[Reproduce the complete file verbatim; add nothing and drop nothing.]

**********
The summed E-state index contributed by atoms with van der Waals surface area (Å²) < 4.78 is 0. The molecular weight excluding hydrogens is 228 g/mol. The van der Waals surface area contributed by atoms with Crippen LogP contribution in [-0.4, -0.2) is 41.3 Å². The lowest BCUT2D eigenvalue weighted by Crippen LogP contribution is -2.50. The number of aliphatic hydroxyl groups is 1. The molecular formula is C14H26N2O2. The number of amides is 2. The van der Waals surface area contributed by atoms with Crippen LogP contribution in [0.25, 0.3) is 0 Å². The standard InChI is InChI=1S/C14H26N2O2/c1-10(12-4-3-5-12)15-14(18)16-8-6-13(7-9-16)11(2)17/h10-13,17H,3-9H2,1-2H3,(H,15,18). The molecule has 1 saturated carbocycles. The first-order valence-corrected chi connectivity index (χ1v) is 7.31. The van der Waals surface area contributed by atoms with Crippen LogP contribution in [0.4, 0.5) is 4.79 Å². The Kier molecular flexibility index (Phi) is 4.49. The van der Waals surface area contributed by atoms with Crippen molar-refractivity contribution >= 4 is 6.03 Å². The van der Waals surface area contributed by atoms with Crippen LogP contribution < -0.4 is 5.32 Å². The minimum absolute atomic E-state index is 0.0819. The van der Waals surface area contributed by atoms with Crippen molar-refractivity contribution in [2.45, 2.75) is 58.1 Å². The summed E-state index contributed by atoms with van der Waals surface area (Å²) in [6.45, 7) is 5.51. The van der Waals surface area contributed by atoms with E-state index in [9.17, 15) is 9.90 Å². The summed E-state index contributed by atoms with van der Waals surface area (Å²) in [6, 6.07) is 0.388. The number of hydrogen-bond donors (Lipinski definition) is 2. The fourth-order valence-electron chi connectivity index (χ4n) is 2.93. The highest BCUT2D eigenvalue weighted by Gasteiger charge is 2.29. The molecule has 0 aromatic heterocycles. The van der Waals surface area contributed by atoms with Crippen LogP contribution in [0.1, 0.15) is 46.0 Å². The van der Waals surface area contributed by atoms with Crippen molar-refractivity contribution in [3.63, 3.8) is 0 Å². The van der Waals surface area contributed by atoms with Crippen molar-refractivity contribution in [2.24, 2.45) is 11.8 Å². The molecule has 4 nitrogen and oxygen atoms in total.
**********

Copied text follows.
The summed E-state index contributed by atoms with van der Waals surface area (Å²) < 4.78 is 0. The molecular weight excluding hydrogens is 228 g/mol. The van der Waals surface area contributed by atoms with Crippen LogP contribution in [-0.4, -0.2) is 41.3 Å². The lowest BCUT2D eigenvalue weighted by Crippen LogP contribution is -2.50. The number of aliphatic hydroxyl groups is 1. The molecular formula is C14H26N2O2. The number of amides is 2. The van der Waals surface area contributed by atoms with Crippen LogP contribution in [0.25, 0.3) is 0 Å². The standard InChI is InChI=1S/C14H26N2O2/c1-10(12-4-3-5-12)15-14(18)16-8-6-13(7-9-16)11(2)17/h10-13,17H,3-9H2,1-2H3,(H,15,18). The molecule has 1 saturated carbocycles. The first-order valence-corrected chi connectivity index (χ1v) is 7.31. The van der Waals surface area contributed by atoms with Crippen LogP contribution in [0.4, 0.5) is 4.79 Å². The Kier molecular flexibility index (Phi) is 4.49. The van der Waals surface area contributed by atoms with Crippen molar-refractivity contribution >= 4 is 6.03 Å². The van der Waals surface area contributed by atoms with Crippen LogP contribution < -0.4 is 5.32 Å². The minimum absolute atomic E-state index is 0.0819. The van der Waals surface area contributed by atoms with Crippen molar-refractivity contribution in [2.45, 2.75) is 58.1 Å². The summed E-state index contributed by atoms with van der Waals surface area (Å²) in [6.45, 7) is 5.51. The van der Waals surface area contributed by atoms with E-state index in [9.17, 15) is 9.90 Å². The summed E-state index contributed by atoms with van der Waals surface area (Å²) in [6, 6.07) is 0.388. The number of hydrogen-bond donors (Lipinski definition) is 2. The fourth-order valence-electron chi connectivity index (χ4n) is 2.93. The highest BCUT2D eigenvalue weighted by Gasteiger charge is 2.29. The molecule has 0 aromatic heterocycles. The van der Waals surface area contributed by atoms with Crippen LogP contribution in [0.1, 0.15) is 46.0 Å². The van der Waals surface area contributed by atoms with Crippen molar-refractivity contribution in [3.63, 3.8) is 0 Å². The van der Waals surface area contributed by atoms with Crippen molar-refractivity contribution in [2.24, 2.45) is 11.8 Å². The molecule has 4 nitrogen and oxygen atoms in total.